But the play(s) that stick out more are the would-be pick that clanged off his hands with 1:20 remaining in SB42 and the “no thanks, just watching” approach on the David Tyree catch moments later. Samuel was an All-Pro in 2007 and the Patriots would again have an All-Pro corner seven years later in 2014 when the guy at 48 came to New England.
48. Darrelle Revis
Years in NE: 1 | All-Pro: 1 | Pro Bowls: 1 | SB wins: 1 | SB appearances: 1 | 2015 rank: 29
Darrelle Revis made a cameo here but the impression he left remains. “What was special about Revis was he was good every day,” said Devin McCourty. “In practice, that was the first thing. I was like, ‘Yo, this dude's never out of position. Like he plays corner like they teach us.’ He was always in position.” And he helped secure that elusive fourth ring.
49. David Andrews
Years in NE: 5 | All-Pro: 0 | Pro Bowls: 0 | SB wins: 2 | SB appearances: 3 | 2015 rank: N/R
Coming from the other end of the spectrum, undrafted David Andrews is at 49. He became the full-time starter in 2016 taking over the center position from Bryan Stork and was a stabilizing force in the middle of the Patriots offensive line that Tom Brady could rely on. He backboned two Super Bowls, missed an entire season in 2019 with blood clots but returned in 2020 and remains the same steady, unassuming, Do Your Job employee he’s always been.
50. David Patten
Years in NE: 4 | All-Pro: 0 | Pro Bowls: 0 | SB wins: 3 | SB appearances: 3 | 2015 rank: 30
Checking in at 50? Chief. David Patten. He kinda strapped the Patriots offense to his back at times in the 2001 playoffs. In the Snow Bowl against the Raiders, Brady targeted Patten 16 times. He caught eight for 153.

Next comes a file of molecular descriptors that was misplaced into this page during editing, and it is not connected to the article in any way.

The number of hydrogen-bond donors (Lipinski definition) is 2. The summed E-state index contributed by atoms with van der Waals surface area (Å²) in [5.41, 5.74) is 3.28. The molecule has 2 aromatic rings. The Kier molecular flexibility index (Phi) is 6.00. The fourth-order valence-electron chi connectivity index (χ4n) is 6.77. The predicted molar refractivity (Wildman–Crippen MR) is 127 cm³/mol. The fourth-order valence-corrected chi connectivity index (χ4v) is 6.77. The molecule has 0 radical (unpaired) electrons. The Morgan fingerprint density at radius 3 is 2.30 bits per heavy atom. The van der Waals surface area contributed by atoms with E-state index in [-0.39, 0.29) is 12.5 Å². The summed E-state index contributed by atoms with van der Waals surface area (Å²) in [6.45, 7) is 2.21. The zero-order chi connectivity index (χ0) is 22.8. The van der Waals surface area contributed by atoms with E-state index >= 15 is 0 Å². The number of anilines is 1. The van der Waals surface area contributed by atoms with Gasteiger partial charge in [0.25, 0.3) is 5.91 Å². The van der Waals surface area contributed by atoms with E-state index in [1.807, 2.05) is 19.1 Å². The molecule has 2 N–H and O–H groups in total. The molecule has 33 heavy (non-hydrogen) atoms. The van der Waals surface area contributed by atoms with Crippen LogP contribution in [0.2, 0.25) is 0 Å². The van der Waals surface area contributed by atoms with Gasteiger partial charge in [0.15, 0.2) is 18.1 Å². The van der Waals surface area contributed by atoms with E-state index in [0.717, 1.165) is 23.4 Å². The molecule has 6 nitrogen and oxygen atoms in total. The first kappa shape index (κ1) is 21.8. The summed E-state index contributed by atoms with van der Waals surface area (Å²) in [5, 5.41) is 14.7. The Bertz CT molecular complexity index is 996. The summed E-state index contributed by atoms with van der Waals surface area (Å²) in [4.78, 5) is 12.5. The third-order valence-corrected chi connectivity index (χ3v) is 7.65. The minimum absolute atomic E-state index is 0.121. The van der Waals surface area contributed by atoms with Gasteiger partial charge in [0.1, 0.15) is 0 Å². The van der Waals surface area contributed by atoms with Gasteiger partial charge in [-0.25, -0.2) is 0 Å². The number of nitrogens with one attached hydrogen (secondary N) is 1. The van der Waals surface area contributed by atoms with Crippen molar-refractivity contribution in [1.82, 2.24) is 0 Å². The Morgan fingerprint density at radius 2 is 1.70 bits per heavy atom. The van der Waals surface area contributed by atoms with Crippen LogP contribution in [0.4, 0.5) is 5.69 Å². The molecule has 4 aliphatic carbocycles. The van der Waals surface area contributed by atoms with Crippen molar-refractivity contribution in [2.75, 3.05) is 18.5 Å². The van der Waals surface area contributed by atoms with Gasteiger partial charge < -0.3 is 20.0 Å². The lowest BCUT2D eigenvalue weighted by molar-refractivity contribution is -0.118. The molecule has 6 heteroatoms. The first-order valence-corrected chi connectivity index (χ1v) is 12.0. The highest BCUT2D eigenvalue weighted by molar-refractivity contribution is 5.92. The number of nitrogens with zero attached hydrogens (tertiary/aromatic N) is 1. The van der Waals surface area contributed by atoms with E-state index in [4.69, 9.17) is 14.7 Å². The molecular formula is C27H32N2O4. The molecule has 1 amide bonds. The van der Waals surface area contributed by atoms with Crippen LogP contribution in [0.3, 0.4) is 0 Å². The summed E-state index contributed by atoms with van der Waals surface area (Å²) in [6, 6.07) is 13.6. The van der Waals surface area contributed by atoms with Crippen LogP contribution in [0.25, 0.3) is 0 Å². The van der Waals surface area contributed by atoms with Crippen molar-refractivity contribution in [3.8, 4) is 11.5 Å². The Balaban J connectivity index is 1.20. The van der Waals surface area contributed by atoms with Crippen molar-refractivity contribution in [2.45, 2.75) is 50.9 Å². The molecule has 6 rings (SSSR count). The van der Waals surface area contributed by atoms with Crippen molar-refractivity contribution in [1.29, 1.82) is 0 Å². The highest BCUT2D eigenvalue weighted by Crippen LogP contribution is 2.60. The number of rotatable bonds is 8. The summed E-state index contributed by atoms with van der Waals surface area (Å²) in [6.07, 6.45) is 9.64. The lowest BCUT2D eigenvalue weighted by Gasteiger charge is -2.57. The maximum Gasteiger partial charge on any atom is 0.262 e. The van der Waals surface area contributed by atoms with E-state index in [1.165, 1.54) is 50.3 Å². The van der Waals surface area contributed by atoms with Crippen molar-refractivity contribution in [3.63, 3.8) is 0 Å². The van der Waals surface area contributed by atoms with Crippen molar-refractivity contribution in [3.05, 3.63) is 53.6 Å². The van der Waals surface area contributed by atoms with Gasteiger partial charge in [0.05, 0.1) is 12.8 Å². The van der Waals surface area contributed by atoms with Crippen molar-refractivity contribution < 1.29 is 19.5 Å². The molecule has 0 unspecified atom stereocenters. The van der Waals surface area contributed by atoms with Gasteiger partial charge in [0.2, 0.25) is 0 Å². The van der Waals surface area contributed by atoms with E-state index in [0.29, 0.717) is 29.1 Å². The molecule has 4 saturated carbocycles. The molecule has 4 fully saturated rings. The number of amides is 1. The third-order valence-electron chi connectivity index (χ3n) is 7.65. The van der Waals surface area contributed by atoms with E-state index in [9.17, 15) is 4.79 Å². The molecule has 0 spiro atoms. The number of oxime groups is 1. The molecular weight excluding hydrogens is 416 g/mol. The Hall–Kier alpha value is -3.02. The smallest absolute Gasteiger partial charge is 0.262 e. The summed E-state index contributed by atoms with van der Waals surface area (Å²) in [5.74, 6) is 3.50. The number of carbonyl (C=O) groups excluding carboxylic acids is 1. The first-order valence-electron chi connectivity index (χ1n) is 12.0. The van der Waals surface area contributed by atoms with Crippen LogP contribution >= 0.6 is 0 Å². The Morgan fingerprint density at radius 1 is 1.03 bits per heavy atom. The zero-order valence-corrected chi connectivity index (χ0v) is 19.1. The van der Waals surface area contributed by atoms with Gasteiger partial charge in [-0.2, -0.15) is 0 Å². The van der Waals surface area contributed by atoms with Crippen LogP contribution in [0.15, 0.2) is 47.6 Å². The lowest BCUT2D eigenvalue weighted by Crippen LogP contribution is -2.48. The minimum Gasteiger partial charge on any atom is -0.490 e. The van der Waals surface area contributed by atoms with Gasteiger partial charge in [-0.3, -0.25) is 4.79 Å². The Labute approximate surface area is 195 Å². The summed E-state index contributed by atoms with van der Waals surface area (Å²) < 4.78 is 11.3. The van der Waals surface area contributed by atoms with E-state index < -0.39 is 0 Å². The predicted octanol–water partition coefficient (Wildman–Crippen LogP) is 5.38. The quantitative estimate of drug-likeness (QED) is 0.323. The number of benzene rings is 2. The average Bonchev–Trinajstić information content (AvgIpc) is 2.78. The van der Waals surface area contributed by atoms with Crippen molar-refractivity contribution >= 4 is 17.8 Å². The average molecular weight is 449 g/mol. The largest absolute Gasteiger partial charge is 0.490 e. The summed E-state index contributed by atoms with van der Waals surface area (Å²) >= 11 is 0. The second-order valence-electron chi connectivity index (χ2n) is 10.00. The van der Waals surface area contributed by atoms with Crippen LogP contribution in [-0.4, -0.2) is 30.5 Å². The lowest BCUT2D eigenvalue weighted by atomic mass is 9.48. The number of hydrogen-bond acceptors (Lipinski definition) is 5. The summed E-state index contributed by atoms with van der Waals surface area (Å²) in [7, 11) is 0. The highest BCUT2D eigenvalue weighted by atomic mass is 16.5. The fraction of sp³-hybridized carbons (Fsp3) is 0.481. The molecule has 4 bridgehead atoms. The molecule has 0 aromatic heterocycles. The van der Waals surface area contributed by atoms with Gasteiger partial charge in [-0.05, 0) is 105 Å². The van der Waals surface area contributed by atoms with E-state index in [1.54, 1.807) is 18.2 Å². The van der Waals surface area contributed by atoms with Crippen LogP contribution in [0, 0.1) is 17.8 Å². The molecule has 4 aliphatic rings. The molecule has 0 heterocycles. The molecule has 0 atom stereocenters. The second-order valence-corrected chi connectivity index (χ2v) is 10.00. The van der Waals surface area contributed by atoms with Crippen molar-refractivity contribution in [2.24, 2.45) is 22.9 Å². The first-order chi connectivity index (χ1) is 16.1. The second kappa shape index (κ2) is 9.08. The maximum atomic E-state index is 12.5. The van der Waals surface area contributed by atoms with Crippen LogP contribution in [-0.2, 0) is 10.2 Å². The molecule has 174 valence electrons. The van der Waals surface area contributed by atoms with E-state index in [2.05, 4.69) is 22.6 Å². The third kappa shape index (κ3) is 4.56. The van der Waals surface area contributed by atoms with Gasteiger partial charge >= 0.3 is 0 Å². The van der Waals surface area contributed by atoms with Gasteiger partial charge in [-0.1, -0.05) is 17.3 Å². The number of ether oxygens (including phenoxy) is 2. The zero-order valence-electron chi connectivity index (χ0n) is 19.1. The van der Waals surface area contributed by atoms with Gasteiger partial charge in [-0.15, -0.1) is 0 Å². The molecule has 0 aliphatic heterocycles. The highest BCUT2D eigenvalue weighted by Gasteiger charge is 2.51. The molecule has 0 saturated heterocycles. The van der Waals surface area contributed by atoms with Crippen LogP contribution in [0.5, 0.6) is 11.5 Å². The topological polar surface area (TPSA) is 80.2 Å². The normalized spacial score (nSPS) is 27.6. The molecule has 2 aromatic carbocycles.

The next week, on the road at Pittsburgh in the AFC Championship Game, Brady had to leave the game just before the half with an ankle injury. The Patriots led 7-3 at the time. The Patriots ran four plays before the half. Three were passes from Drew Bledsoe to Patten. Patten pulled in throws of 15, 10 and 11 yards -- the last one a leaping touchdown -- from Bledsoe in Bledsoe’s last flicker of Patriots’ glory. And the following week in New Orleans, Patten made a similar touchdown catch on a throw from Brady late in the half against the Rams in the Super Bowl to again stake the Pats to a 14-3 lead at the break. In four seasons with the Patriots, Patten caught 165 regular-season passes for an average of 15.2 yards per reception.
Patten came back to the team in 2010 after bouncing through the league after the 2005 season. When he retired in training camp, Bill Belichick said, “He's meant a lot to this team, a lot to this organization, again going back to '01, '02, '03, when we were getting the program started. The toughness and the attitude and the leadership that he brought to our football team in a kind of quiet, Troy Brown kind of way. He just did his job, worked hard, just set the pace for everybody else to keep up with, including the coaches. He'd outwork us, too.”
A perfect place to leave off.